## Tuesday, October 4, 2011

### Math Smarts

This blog is designed to help adults remember figure out what to do with the elementary math skills they learned in school. I write these things because I am editor of the Excel Math curriculum used by thousands of elementary schools across North America.

Today I am changing tack a bit because Apple just introduced the new iPhone 4S. We all expected the iPhone5, and so there's a bit of a let-down feeling across the world of Apple fans. There was one bright spot though, for math lovers.

Apple has done a deal with Wolfram Alpha (a "computational knowledge engine") to integrate its capabilities on the new phone's Siri Assistant application. I've mentioned Wolfram several times before - both its Alpha search and the MathWorld resource. Here's a Gizmodo description of this feature on the iPhone:

"Finally, there's Wolfram Alpha baked into Assistant. Wolfram Alpha is the equivalent of an extremely nerdy, always-right friend who knows everything. And now Assistant is that genius friend. Ask your iPhone for the GDP of Libya: it'll tell you. Ask your iPhone how many feet from the Earth Jupiter is. It'll tell you. Wolfram Alpha support gives you an enormous trove of instant knowledge, invaluable for work, school, or just winning an argument with your friend."

I went to Wolfram's search bar on my desktop machine, and entered iPhone. Here's what I got back:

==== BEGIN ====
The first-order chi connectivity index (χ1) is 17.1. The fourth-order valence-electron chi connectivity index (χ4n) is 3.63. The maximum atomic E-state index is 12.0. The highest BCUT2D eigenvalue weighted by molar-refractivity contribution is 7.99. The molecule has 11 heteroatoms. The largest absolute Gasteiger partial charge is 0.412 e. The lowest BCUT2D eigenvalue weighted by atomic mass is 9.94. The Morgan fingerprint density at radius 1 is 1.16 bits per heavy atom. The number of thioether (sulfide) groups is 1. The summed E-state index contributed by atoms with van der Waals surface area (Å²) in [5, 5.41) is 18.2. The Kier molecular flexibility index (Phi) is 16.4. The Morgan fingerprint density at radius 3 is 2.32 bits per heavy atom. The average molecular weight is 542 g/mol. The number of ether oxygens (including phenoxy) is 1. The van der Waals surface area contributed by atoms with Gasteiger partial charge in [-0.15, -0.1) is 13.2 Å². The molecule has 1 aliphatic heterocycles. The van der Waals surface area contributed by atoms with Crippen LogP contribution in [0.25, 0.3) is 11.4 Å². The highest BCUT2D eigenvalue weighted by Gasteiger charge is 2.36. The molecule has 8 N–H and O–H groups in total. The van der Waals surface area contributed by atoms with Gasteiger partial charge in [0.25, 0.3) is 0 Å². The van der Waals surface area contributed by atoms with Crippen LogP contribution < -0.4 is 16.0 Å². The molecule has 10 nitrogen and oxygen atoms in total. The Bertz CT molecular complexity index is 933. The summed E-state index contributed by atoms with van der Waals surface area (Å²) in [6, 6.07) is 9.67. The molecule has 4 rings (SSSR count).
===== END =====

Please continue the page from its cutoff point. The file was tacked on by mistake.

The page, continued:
Notice? It's data, not links to other stories. To learn a bit more, I typed in Apple Computer. Here's what I got back this time - again data, not stories or links. And it's current data too, since the share price was less than 1 minute old! This is what math people like - numbers!

It was an interesting result to see, when we are used to looking at Google search results. Lots of links, a few pictures, snippets of text, etc.

But this is the best part - the integration of the iPhone 4S with Wolfram will be done through verbal control! And it is smart enough to know about our chosen subject (mathematics) and all its permutations.

When I asked Wolfram about math, it gave me too many options - calculus, statistics, etc. But when I asked about arithmetic, I got this:

Just the sort of thing we help kids learn in Excel Math. Each line is active in the Wolfram window - if you press the equals sign you get a result. You can go into each different line and change the data to get another answer - perhaps the answer you are looking for.

Try it, you might like it. Maybe it will make you want to order an iPhone 4S (or at least get one of the many Wolfram Apps).